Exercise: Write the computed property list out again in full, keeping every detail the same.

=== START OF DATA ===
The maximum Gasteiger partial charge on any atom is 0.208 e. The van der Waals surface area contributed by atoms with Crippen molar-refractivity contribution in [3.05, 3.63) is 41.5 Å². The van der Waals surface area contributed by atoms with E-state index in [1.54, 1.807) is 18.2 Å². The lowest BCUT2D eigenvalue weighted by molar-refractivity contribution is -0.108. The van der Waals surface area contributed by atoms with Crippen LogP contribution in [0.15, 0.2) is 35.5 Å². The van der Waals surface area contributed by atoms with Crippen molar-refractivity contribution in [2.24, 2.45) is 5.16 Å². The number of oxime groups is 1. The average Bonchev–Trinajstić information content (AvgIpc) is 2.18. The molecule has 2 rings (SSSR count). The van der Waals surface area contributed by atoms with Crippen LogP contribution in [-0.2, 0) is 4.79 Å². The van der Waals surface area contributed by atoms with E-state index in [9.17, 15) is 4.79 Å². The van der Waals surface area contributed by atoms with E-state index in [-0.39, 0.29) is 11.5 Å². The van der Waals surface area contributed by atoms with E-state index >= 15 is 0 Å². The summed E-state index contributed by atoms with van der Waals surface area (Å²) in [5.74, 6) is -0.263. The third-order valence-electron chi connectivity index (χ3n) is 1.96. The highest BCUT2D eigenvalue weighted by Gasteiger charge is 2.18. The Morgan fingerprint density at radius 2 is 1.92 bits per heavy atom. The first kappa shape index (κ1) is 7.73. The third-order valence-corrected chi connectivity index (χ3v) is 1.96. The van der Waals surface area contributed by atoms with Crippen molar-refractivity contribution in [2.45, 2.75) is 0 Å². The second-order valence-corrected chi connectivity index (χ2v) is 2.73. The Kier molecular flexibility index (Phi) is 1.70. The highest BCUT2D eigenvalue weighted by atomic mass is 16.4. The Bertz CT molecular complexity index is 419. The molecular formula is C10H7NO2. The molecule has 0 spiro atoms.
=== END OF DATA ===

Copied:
The maximum Gasteiger partial charge on any atom is 0.208 e. The van der Waals surface area contributed by atoms with Crippen molar-refractivity contribution in [3.05, 3.63) is 41.5 Å². The van der Waals surface area contributed by atoms with E-state index in [1.54, 1.807) is 18.2 Å². The lowest BCUT2D eigenvalue weighted by molar-refractivity contribution is -0.108. The van der Waals surface area contributed by atoms with Crippen LogP contribution in [0.15, 0.2) is 35.5 Å². The van der Waals surface area contributed by atoms with Crippen molar-refractivity contribution in [2.24, 2.45) is 5.16 Å². The number of oxime groups is 1. The average Bonchev–Trinajstić information content (AvgIpc) is 2.18. The molecule has 2 rings (SSSR count). The van der Waals surface area contributed by atoms with Crippen LogP contribution in [-0.2, 0) is 4.79 Å². The van der Waals surface area contributed by atoms with E-state index in [9.17, 15) is 4.79 Å². The van der Waals surface area contributed by atoms with E-state index in [-0.39, 0.29) is 11.5 Å². The van der Waals surface area contributed by atoms with E-state index >= 15 is 0 Å². The summed E-state index contributed by atoms with van der Waals surface area (Å²) in [5.74, 6) is -0.263. The third-order valence-electron chi connectivity index (χ3n) is 1.96. The highest BCUT2D eigenvalue weighted by Gasteiger charge is 2.18. The Morgan fingerprint density at radius 2 is 1.92 bits per heavy atom. The first kappa shape index (κ1) is 7.73. The third-order valence-corrected chi connectivity index (χ3v) is 1.96. The van der Waals surface area contributed by atoms with Crippen molar-refractivity contribution in [2.45, 2.75) is 0 Å². The second-order valence-corrected chi connectivity index (χ2v) is 2.73. The Kier molecular flexibility index (Phi) is 1.70. The highest BCUT2D eigenvalue weighted by atomic mass is 16.4. The Bertz CT molecular complexity index is 419. The molecular formula is C10H7NO2. The molecule has 0 spiro atoms.